My last comment at the blog of Dr. John G. Stackhouse, Jr., Sangwoo Youtong Chee Professor of Theology at Regent College, was not approved. I was arguing there that affirmative action has been detrimental to academic standards but also creates social injustices against Jews, Asians and white men, while shifting preferential treatment from white men to white women. I also argued that the long term effects of affirmative action and feminized education is that boys and young men are dropping out of the picture–that the issue of our day is no longer fairness to women but finding a way of encouraging boys and young men in education again. Finally, I became a little personal. I revealed my own personal frustration with affirmative action. I was discouraged from seeking employment in the academics because the selection of candidates was based not on academic merit but on being a member of preferred gender or race. I figured that dropping out of the rat race, I would be doing myself and others a favor, because I would not have to compete with other white males over the few jobs that weren’t given to preferred diversity candidates.
Prof. Stackhouse, Sangwoo Youtong Chee Professor of Theology at Regent College, maintains that diversity is necessary in the academy, especially a place like Regent College. While I may grant this premise to a certain extent, I said that diversity should never trump high academic standards in the hiring process–which many academics recognize as a serious problem–but not Stackhouse. He trivialized my concerns, said that he felt bad for the victims, and then said that he too has suffered:
I feel badly for each and every one of those victims and, as I wrote before, I have myself been victimized by that process. (No, P. W. Dunn, I am not singing the blues, but you have no idea what it has been like for me as a privileged white male to make his way in the academy over the last three decades. So please stop assuming that it has been Easy Street just because I have managed to secure employment.) But no major social change occurs without problems. That’s what happens in the Real World.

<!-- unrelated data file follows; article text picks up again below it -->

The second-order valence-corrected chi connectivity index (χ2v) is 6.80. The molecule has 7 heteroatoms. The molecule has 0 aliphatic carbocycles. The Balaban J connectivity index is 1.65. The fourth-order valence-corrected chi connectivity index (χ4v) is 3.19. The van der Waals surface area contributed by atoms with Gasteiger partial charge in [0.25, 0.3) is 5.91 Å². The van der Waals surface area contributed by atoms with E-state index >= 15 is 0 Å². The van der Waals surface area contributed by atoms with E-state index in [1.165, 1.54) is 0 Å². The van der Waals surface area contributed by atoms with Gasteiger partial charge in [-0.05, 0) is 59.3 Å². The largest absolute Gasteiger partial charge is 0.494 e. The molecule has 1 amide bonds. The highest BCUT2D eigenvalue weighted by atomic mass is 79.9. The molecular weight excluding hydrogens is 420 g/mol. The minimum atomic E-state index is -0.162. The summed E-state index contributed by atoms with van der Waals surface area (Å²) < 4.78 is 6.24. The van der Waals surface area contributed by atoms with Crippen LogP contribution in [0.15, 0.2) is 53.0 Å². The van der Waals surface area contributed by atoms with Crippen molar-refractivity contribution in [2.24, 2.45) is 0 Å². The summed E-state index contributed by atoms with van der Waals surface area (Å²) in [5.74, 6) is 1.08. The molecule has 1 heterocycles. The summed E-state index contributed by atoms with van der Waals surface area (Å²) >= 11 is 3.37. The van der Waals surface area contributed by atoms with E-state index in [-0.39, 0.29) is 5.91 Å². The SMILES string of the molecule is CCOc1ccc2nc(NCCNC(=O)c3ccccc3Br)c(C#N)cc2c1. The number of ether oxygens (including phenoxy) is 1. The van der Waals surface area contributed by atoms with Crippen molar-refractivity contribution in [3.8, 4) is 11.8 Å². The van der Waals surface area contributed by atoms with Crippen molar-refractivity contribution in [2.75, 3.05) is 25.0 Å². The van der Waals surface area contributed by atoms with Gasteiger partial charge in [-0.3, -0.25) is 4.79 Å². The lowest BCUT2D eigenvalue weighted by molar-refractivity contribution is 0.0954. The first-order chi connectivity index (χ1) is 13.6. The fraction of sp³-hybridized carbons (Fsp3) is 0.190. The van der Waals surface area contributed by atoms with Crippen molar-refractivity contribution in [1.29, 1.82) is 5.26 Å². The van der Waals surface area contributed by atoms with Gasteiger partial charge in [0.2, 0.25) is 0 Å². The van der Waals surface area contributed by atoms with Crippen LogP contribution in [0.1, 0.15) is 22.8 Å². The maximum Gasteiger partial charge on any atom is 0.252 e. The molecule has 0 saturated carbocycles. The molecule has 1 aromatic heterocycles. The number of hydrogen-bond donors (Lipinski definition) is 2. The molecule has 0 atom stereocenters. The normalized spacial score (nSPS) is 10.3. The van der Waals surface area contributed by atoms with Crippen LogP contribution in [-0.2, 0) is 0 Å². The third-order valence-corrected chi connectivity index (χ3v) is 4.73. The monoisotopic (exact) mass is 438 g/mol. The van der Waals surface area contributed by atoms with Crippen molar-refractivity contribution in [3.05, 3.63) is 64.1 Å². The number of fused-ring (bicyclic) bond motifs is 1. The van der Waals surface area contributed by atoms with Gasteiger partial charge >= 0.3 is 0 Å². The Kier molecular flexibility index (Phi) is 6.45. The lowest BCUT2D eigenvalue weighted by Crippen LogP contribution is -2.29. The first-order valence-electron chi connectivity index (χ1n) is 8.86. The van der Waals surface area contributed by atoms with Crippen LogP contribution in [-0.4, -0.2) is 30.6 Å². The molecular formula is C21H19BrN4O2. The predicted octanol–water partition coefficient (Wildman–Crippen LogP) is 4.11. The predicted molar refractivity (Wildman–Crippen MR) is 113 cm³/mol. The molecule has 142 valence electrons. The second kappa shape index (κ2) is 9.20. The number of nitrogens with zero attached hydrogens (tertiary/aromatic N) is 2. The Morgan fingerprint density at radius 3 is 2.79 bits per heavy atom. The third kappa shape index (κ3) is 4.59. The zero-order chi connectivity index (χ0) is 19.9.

I found this actually quite amusing. The power structures exploiting the glut of white male PhD’s is a well acknowledge problem in the academy and while even some other progressives are apologetic about the injustice to the burros of Academia, Stackhouse’s response is like, I’m sorry, but you know, I’ve suffered more than you. In our society today it is all about who can portray themselves as the biggest victim, harboring the centuries of injustice and rancour. So naturally, Stackhouse, when confronted with the serious injustice caused by the social engineering of affirmative action, has to portray himself as a bigger victim. I therefore responded:
Prof. Stackhouse: Thanks for this reply.
You know I didn’t realize the degree to which full-time professors with tenure suffer because they are privileged white males. Please tell us more so that I might have some appropriate empathy for your situation. I think that you must obviously be a much bigger victim than I could ever be.
As an insufficiently diverse person, I should just be happy that other people, who may be inferior scholars, will be given preference for academic jobs because they have the correct biological plumbing or skin colour. That’s like the story I heard when the full time faculty learned that the white male adjuncts had no real jobs–they said, well let them eat cake!